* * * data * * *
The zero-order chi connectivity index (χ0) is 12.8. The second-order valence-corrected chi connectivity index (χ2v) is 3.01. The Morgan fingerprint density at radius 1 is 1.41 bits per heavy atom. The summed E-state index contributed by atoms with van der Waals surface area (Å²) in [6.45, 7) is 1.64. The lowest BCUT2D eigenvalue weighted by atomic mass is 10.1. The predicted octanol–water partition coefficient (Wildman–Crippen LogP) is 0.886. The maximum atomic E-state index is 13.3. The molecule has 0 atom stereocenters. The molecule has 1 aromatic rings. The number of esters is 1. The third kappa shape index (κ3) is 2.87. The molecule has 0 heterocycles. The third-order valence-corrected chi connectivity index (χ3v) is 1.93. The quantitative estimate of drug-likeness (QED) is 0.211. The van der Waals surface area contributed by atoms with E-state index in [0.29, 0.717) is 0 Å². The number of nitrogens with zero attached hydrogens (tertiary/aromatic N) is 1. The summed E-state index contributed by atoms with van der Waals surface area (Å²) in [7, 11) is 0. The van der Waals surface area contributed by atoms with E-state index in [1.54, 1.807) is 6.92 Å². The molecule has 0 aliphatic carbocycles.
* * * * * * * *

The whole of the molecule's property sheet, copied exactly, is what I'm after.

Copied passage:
The zero-order chi connectivity index (χ0) is 12.8. The second-order valence-corrected chi connectivity index (χ2v) is 3.01. The Morgan fingerprint density at radius 1 is 1.41 bits per heavy atom. The summed E-state index contributed by atoms with van der Waals surface area (Å²) in [6.45, 7) is 1.64. The lowest BCUT2D eigenvalue weighted by atomic mass is 10.1. The predicted octanol–water partition coefficient (Wildman–Crippen LogP) is 0.886. The maximum atomic E-state index is 13.3. The molecule has 0 atom stereocenters. The molecule has 1 aromatic rings. The number of esters is 1. The third kappa shape index (κ3) is 2.87. The molecule has 0 heterocycles. The third-order valence-corrected chi connectivity index (χ3v) is 1.93. The quantitative estimate of drug-likeness (QED) is 0.211. The van der Waals surface area contributed by atoms with E-state index in [0.29, 0.717) is 0 Å². The number of nitrogens with zero attached hydrogens (tertiary/aromatic N) is 1. The summed E-state index contributed by atoms with van der Waals surface area (Å²) in [7, 11) is 0. The van der Waals surface area contributed by atoms with E-state index in [1.54, 1.807) is 6.92 Å². The molecule has 0 aliphatic carbocycles.